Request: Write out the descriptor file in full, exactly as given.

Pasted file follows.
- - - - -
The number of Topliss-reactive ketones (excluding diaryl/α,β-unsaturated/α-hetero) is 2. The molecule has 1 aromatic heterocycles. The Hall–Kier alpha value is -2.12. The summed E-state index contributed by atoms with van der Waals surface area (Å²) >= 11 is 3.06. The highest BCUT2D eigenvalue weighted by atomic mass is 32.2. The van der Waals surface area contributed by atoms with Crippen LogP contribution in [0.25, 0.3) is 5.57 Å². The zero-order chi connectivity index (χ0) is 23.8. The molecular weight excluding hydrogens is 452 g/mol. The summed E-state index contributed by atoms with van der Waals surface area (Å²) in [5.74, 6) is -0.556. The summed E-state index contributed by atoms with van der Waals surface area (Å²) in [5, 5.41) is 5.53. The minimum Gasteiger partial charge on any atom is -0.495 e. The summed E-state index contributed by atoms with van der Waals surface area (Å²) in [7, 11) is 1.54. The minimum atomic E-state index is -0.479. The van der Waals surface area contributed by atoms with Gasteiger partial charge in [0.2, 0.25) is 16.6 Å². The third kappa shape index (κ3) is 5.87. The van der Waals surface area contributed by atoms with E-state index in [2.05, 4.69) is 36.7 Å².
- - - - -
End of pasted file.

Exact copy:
The number of Topliss-reactive ketones (excluding diaryl/α,β-unsaturated/α-hetero) is 2. The molecule has 1 aromatic heterocycles. The Hall–Kier alpha value is -2.12. The summed E-state index contributed by atoms with van der Waals surface area (Å²) >= 11 is 3.06. The highest BCUT2D eigenvalue weighted by atomic mass is 32.2. The van der Waals surface area contributed by atoms with Crippen LogP contribution in [0.25, 0.3) is 5.57 Å². The zero-order chi connectivity index (χ0) is 23.8. The molecular weight excluding hydrogens is 452 g/mol. The summed E-state index contributed by atoms with van der Waals surface area (Å²) in [5.74, 6) is -0.556. The summed E-state index contributed by atoms with van der Waals surface area (Å²) in [5, 5.41) is 5.53. The minimum Gasteiger partial charge on any atom is -0.495 e. The summed E-state index contributed by atoms with van der Waals surface area (Å²) in [7, 11) is 1.54. The minimum atomic E-state index is -0.479. The van der Waals surface area contributed by atoms with Gasteiger partial charge in [0.2, 0.25) is 16.6 Å². The third kappa shape index (κ3) is 5.87. The van der Waals surface area contributed by atoms with E-state index in [2.05, 4.69) is 36.7 Å².